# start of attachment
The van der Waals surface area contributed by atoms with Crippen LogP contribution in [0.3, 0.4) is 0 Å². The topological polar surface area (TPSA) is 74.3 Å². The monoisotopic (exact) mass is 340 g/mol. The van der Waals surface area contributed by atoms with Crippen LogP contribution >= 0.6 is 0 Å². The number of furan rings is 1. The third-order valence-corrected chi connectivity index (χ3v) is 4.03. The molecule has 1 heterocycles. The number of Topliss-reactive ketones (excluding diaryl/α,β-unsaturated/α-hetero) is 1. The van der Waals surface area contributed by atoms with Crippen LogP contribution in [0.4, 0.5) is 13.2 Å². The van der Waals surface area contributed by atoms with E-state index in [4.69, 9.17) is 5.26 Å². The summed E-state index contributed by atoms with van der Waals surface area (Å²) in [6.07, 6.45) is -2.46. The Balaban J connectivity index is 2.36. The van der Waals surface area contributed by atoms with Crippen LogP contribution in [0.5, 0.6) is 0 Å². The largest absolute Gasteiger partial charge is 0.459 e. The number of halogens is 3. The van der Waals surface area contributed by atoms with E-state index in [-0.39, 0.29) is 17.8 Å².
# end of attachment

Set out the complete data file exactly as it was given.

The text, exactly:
The van der Waals surface area contributed by atoms with Crippen LogP contribution in [0.3, 0.4) is 0 Å². The topological polar surface area (TPSA) is 74.3 Å². The monoisotopic (exact) mass is 340 g/mol. The van der Waals surface area contributed by atoms with Crippen LogP contribution >= 0.6 is 0 Å². The number of furan rings is 1. The third-order valence-corrected chi connectivity index (χ3v) is 4.03. The molecule has 1 heterocycles. The number of Topliss-reactive ketones (excluding diaryl/α,β-unsaturated/α-hetero) is 1. The van der Waals surface area contributed by atoms with Crippen LogP contribution in [0.4, 0.5) is 13.2 Å². The van der Waals surface area contributed by atoms with E-state index in [4.69, 9.17) is 5.26 Å². The summed E-state index contributed by atoms with van der Waals surface area (Å²) in [6.07, 6.45) is -2.46. The Balaban J connectivity index is 2.36. The van der Waals surface area contributed by atoms with Crippen LogP contribution in [0.5, 0.6) is 0 Å². The largest absolute Gasteiger partial charge is 0.459 e. The number of halogens is 3. The van der Waals surface area contributed by atoms with E-state index in [-0.39, 0.29) is 17.8 Å².